Sinking Jap Warship Like|
'Stepping on a Cockroach'
By B. J. M'Quaid, Special Correspondence
of the Chicago Daily News Foreign Service.
The Chicago Daily News Inc.
In Pearl Harbor. Feb. 6th, 1943
Note from Sandy Eskew, Historian
This "clipping" states that "This is the second and final installment of the story of the USS
SALT LAKE CITY, a heavy cruiser, and the part she played in the battles of Savo Island in the Solomons
Our forces began maneuvering to confuse the enemy and close with him. It was 11:47 p.m. when the Americans opened fire, and by that time the leading Jap ship was within 5,000 yards.
Our ships shot, in that opening salvo, at the enemy leader, identified as a light cruiser. The cruiser burst immediately into flames and our ships checked fire while they hunted for individual targets. It was apparent even before the battle was joined that this was no ordinary "Bougainville express." The Jap force was vastly superior. Lookouts and spotters quickly identified four heavy cruisers, two or three light cruisers and "any number of destroyers." In addition, there were auxiliaries - probably troop transports. It was a big offensive force going down to bombard the American positions on Guadalcanal and probably to attempt a landing on the beachheads held by the Americans nearest to Henderson field. The first shells fired by the Japs in the engagement were loaded with bombardment and fragmentation charges, rather than armor-piercing ammunition.
For its second target the SALT LAKE CITY chose a heavy cruiser. It let the Japs close the
range from 9,000 yards to 5,000 yards before it fired.
The SALT LAKE CITY fired two 10-gun salvos of eight-inch shells. On the second the Jap ship
blew up in a reddish-yellow sheet of flame 300 feet square. It went down in a great hissing
of smoke and spray.
Now came a report that three Jap destroyers were running in fast to deliver torpedo attacks. The SALT LAKE CITY took the nearest one. It caught the Jap with a single salvo of its ten guns at only 1,500 yards. The destroyer disappeared instantly from the face of the sea. Other American ships finished off the other two and no torpedoes found a mark.
It was midnight now. There was a brief lull, while the American's hunted fresh targets.
None could be found except six or eight blazing hulks of enemy warships and auxiliaries.
When firing was resumed the SALT LAKE CITY shot in leisurely fashion at the burning wrecks,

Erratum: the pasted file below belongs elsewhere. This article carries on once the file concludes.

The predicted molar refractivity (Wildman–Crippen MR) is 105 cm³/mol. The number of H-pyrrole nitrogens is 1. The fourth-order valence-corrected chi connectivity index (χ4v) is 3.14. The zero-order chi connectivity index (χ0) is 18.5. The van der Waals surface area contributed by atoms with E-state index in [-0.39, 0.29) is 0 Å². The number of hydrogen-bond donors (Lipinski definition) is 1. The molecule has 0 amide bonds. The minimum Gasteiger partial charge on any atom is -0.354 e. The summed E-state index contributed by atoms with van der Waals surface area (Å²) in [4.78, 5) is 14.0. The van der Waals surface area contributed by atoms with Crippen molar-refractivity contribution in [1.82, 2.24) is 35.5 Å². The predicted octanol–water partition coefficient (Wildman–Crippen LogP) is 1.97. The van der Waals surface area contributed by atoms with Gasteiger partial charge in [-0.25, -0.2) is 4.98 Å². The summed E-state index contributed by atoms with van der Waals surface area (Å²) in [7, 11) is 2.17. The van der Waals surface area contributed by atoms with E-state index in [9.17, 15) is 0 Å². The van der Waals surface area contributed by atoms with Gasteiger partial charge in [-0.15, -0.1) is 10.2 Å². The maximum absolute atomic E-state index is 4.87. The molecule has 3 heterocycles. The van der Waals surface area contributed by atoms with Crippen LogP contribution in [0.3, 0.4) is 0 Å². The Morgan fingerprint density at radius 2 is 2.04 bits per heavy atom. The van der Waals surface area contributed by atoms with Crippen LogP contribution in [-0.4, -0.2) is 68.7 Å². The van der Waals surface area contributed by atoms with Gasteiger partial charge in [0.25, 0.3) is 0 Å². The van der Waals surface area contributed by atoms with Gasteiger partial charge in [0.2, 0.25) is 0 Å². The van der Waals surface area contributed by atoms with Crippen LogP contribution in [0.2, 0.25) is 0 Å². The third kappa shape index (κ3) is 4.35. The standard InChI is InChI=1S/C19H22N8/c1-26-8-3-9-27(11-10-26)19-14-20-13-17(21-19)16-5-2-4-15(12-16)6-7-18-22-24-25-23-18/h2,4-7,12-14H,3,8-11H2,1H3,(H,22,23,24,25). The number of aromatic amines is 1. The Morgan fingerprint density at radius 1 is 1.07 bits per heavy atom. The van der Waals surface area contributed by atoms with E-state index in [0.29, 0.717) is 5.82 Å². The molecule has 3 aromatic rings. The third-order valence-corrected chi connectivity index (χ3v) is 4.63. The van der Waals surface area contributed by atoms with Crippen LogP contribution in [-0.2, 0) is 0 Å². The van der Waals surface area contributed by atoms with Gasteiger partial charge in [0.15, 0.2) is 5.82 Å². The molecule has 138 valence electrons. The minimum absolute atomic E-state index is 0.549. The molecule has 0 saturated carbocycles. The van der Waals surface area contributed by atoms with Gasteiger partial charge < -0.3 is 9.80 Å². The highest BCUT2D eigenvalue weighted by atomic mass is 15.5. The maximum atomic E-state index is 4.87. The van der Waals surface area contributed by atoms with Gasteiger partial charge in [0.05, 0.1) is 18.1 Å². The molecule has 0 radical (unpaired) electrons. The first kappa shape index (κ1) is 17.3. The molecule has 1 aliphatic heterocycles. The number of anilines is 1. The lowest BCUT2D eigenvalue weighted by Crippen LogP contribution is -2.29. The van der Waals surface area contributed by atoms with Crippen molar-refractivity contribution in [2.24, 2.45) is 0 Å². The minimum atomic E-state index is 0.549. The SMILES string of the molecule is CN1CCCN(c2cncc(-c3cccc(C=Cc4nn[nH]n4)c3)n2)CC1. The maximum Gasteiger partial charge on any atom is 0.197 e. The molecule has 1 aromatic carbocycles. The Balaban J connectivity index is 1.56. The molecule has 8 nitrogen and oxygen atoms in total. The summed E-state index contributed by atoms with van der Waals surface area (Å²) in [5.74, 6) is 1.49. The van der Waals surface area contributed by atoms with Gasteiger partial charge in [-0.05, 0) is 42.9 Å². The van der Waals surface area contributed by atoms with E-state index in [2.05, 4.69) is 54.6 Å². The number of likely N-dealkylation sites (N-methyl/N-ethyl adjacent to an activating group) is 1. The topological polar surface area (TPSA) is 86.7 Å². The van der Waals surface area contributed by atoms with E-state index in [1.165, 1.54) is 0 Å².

"stirring up the fires." It took four of them in rotation. The fourth was thought to be the
same light cruiser against which she and the other Americans had directed their first fire at
the beginning of the engagement.
The SALT LAKE CITY had suffered little damage, though four of its personnel had been killed
by showers of shrapnel from an enemy spread which had fallen short and exploded as it struck
the sea. Among the mortally wounded was
Lloyd Edgar Acree, ammunition handler for one of the
five-inch AA guns. He fell to the deck and died, still clutching in his arms the shell he
had been passing.
Except for the destroyers, one of which was so badly damaged it sand the next day, none of
the American ships suffered much damage until after the lull in the firing at midnight.
Suddenly, as the SALT LAKE CITY pumped deliberate salvos into the burning light cruiser, it
became aware that the USS BOISE, dead ahead of it in the formation, was being heavily hit.
Another Jap heavy cruiser, appearing suddenly out of nowhere, had closed with the six-inch
gunned BOISE and was slugging it mercilessly, at a range of less than 5,000 yards. To make
matters worse, enemy destroyers were reported coming in again, and in turning bow onto them
to avoid torpedoes, the BOISE was forced to close still further with the "heavy" which so
patently "had her number." As it turned hard to starboard the SALT LAKE CITY, to avoid
ramming it, turned hard to port and then, as the blazing BOISE swung back again and away from
the Jap "heavy," the SALT LAKE CITY swung in to the position it have vacated, squarely in
the path of the punishing Jap fire. The Jap had the range automatically and had nothing to
do but keep on shooting.
The Jap ship got to fire one salvo. One shell penetrated one of the SALT LAKE CITY's forward
fire rooms, killed a seaman, flooded the fire room with hundreds of gallons of oil and
started a bad fire. But before the Jap could shoot again the American ship had fired its own
batteries. The Jap fell silent after this opening salvo from the SAL LAKE CITY. After four
more salvos the Jap vessel sank.
"If it's submarines you're haunting,
If an island base you're wanting,
She's the one-ship fleet;
Oh, oh, oh,
Off we're gonna shuffle,
shuffle off to Tokyo."
Talking with the ship's men, you get inklings of the sort of thing that makes a record like
this possible. A spirited bunch, these SALT LAKE lads. Good, and they know it. But none of
them praises himself. They "build up" each other and the ship. The communicators, the
engineers and the damage control men say their gunners are the best in the world. The
gunners reciprocate the feeling, with interest. They are all loudly and sincerely
aggressive. They have a new song, but, unfortunately, almost all of it is unprintable. One
line recurs again and again: "We're gonna lick the whole ____ ____Jap Navy!"
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